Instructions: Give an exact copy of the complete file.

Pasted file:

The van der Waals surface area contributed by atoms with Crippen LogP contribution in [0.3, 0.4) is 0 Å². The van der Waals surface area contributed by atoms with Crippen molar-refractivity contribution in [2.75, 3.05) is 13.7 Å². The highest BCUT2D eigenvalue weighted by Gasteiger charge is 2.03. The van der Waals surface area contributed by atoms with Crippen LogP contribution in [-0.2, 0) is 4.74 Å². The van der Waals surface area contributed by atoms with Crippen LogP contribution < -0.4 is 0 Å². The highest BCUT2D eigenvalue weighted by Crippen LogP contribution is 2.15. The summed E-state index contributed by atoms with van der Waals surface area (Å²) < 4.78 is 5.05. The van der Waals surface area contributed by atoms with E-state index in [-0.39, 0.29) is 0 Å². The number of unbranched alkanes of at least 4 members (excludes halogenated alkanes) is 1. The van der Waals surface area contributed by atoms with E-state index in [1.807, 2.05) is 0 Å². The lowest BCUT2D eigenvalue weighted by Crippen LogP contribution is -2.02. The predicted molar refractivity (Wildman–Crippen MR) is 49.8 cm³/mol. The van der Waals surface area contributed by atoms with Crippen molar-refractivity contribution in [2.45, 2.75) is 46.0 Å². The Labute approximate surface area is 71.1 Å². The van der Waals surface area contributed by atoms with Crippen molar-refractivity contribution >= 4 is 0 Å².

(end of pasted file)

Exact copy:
The van der Waals surface area contributed by atoms with Crippen LogP contribution in [0.3, 0.4) is 0 Å². The van der Waals surface area contributed by atoms with Crippen molar-refractivity contribution in [2.75, 3.05) is 13.7 Å². The highest BCUT2D eigenvalue weighted by Gasteiger charge is 2.03. The van der Waals surface area contributed by atoms with Crippen LogP contribution in [-0.2, 0) is 4.74 Å². The van der Waals surface area contributed by atoms with Crippen LogP contribution < -0.4 is 0 Å². The highest BCUT2D eigenvalue weighted by Crippen LogP contribution is 2.15. The summed E-state index contributed by atoms with van der Waals surface area (Å²) < 4.78 is 5.05. The van der Waals surface area contributed by atoms with E-state index in [-0.39, 0.29) is 0 Å². The number of unbranched alkanes of at least 4 members (excludes halogenated alkanes) is 1. The van der Waals surface area contributed by atoms with E-state index in [1.807, 2.05) is 0 Å². The lowest BCUT2D eigenvalue weighted by Crippen LogP contribution is -2.02. The predicted molar refractivity (Wildman–Crippen MR) is 49.8 cm³/mol. The van der Waals surface area contributed by atoms with Crippen molar-refractivity contribution in [2.45, 2.75) is 46.0 Å². The Labute approximate surface area is 71.1 Å². The van der Waals surface area contributed by atoms with Crippen molar-refractivity contribution >= 4 is 0 Å².